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Driving Honda

Driving Honda

Inside the World's Most Innovative Car Company

Jeffrey Rothfeder

Hardcover, 320 pages, Published 2015
Dimensions: 6 x 9
ISBN: 978-1-59184-473-0
Item Number: P1570

Member Price: $27.95

List Price: $27.95
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Keywords

  • honda
  • innovation
  • car
  • quality
  • leadership
  • corporation
  • corporate
  • globalization
  • strategy
  • multinational
  • international

Description

Since its birth as a motorcycle company in 1949, Honda has steadily grown into the world’s fifth largest automaker and top engine manufacturer, as well as one of the most beloved, most profitable, and most consistently innovative multinational corporations. What drives the company that keeps creating and improving award-winning and bestselling models like the Civic, Accord, Odyssey, CR-V, and Pilot?

According to Jeffrey Rothfeder, what truly distinguishes Honda from its competitors, especially archrival Toyota, is a deep commitment to a set of unorthodox management tenets. The Honda Way, as insiders call it, is notable for decentralization over corporate control, simplicity over complexity, experimentation over Six Sigma–driven efficiency, and unyielding cynicism toward the status quo and whatever is assumed to be the truth. Honda believes in freely borrowing from the past as a bridge to “innovative discontinuity” in the present. And those are just a few of the ideas that the company’s colorful founder, Soichiro Honda, embedded in the DNA of his start-up sixty-five years ago.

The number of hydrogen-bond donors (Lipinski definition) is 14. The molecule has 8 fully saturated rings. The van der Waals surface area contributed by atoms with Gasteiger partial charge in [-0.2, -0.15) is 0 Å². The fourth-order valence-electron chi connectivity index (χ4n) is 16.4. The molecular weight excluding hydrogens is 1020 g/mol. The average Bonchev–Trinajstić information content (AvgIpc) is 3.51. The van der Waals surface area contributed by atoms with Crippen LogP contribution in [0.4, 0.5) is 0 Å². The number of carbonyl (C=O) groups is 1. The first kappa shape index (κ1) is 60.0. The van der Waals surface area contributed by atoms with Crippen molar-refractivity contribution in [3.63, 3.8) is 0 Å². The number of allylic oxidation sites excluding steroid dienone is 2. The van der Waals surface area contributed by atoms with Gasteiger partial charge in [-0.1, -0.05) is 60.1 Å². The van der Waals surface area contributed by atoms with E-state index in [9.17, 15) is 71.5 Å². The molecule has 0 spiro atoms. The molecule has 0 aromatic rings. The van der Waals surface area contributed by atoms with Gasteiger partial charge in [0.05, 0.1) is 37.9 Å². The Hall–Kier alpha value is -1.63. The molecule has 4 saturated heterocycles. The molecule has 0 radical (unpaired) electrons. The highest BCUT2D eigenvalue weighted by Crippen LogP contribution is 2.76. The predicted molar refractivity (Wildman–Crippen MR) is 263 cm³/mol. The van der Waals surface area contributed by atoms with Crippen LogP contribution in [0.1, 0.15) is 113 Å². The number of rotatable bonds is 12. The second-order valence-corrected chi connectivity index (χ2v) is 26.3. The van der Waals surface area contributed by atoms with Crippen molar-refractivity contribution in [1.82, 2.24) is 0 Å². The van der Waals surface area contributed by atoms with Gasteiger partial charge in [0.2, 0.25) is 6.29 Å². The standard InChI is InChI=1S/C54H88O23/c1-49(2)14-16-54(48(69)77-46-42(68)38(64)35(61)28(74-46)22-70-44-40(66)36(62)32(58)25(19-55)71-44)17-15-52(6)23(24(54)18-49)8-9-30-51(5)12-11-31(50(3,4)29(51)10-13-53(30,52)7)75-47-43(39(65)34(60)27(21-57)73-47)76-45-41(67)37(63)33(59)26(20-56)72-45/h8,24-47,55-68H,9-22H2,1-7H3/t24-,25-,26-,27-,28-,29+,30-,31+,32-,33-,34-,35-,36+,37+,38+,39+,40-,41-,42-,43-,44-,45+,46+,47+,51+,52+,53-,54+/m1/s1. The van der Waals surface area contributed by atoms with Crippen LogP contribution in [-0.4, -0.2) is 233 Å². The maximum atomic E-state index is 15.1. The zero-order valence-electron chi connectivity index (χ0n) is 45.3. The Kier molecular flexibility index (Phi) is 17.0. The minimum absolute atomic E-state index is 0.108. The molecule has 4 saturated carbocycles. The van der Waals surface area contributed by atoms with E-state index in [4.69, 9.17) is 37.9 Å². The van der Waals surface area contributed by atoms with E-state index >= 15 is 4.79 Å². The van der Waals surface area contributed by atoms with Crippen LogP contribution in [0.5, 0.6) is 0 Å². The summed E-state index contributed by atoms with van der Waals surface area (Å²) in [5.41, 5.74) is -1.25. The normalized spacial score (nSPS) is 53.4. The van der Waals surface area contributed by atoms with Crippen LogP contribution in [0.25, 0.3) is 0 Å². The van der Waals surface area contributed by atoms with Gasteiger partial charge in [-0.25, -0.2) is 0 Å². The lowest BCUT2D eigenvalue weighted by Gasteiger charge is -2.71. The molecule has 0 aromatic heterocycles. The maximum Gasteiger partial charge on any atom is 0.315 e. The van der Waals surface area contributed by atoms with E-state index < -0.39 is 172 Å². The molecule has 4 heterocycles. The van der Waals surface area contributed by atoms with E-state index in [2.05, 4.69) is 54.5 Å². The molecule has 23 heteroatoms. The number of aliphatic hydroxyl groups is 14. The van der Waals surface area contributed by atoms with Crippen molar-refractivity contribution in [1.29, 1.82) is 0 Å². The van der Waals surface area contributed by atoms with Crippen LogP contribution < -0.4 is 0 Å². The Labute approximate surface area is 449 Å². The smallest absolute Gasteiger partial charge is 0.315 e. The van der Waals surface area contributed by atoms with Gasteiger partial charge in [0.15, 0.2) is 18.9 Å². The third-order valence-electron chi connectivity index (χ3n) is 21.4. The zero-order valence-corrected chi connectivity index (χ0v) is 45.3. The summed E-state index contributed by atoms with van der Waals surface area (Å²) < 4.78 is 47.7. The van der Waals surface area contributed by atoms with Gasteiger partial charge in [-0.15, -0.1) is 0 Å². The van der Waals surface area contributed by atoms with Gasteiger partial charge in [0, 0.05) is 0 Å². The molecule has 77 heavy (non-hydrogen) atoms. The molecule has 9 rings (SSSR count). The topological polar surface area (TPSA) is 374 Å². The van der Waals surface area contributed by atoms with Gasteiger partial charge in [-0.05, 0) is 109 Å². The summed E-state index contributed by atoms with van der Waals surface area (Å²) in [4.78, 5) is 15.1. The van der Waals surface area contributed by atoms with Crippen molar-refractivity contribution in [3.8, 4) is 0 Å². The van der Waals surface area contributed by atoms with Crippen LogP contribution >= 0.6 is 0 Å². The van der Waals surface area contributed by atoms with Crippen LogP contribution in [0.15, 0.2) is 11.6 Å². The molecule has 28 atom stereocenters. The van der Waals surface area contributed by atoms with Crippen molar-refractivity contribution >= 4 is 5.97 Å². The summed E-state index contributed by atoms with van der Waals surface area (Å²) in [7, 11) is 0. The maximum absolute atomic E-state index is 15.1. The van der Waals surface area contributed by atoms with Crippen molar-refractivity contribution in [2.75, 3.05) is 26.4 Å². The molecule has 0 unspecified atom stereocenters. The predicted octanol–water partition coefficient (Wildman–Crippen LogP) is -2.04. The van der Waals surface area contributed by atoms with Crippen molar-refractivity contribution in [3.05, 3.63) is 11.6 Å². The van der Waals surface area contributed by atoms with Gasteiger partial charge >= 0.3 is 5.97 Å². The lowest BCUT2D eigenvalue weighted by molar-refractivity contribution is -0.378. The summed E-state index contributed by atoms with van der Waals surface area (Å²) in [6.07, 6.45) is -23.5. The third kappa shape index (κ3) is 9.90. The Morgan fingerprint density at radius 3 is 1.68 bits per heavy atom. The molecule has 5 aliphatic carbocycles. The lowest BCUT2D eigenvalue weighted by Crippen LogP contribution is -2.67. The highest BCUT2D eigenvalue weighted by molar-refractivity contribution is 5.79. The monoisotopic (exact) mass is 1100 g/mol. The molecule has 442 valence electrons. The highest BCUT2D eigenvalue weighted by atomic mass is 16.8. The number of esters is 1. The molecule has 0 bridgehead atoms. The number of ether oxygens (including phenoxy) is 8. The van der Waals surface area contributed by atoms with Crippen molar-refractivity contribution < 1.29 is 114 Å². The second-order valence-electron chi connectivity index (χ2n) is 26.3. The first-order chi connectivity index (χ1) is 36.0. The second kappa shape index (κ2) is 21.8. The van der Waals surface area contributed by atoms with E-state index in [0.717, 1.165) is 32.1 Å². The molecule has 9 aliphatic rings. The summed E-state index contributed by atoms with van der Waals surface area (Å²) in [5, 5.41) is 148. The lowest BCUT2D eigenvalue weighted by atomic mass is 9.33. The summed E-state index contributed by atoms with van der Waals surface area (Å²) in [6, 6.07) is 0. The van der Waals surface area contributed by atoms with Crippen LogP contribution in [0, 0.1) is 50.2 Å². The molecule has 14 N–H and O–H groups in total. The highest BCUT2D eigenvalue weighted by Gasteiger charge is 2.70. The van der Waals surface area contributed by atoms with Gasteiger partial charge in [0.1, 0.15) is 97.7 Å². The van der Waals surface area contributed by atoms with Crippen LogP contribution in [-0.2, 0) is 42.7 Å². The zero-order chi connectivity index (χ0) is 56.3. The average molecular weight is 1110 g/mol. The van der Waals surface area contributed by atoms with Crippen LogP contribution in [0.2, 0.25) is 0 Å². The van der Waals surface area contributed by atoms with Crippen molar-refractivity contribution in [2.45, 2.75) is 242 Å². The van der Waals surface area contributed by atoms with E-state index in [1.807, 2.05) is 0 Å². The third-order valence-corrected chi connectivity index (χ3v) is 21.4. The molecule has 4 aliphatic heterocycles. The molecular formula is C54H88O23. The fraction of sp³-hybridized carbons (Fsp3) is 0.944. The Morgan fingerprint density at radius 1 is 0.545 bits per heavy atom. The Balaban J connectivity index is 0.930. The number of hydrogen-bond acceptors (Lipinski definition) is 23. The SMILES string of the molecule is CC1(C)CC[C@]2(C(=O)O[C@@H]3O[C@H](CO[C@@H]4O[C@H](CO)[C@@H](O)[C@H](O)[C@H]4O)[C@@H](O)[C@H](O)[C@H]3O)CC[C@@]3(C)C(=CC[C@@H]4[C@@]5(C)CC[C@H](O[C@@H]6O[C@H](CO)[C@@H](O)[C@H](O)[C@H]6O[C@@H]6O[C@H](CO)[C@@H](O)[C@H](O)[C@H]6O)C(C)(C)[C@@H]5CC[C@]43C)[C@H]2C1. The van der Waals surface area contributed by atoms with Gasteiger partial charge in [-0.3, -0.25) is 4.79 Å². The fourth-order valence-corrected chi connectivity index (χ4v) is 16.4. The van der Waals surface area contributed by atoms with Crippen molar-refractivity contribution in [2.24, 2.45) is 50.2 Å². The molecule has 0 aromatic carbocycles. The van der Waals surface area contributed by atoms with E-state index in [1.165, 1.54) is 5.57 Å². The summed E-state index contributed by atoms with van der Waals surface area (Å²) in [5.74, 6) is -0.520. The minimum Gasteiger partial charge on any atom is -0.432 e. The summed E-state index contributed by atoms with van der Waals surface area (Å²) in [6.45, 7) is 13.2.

As the first journalist allowed behind Honda’s infamously private doors, Rothfeder interviewed dozens of executives, engineers, and frontline employees about its management practices and global strategy. He shows how the company has developed and maintained its unmatched culture of innovation, resilience, and flexibility—and how it exported that culture to other countries that are strikingly different from Japan, establishing locally controlled operations in each region where it lays down roots.

For instance, Rothfeder reports on life at a Honda factory in the tiny town of Lincoln, Alabama, and what happened when American workers were trained to follow the Honda Way, as a self-sufficient outpost of the global company. Could they master Honda’s three core principles:

  • Embrace Paradox: Honda encourages respectful disagreement and debate between opposing viewpoints, on matters large and small. New ideas often emerge from conflict.
  • Real Place, Real Part, Real Knowledge: Honda teaches people to argue using facts, not assumptions. One must go to the factory floor, the showroom, the parking lot, the driver’s seat, or the truck bed—whatever it takes—to get the facts and make a decision that can be supported with data.
  • Respect Individualism: Honda often hires people with unusual backgrounds and independent streaks. It promotes those who question the status quo and who would probably struggle in organizations that focus on rigid rules and systems.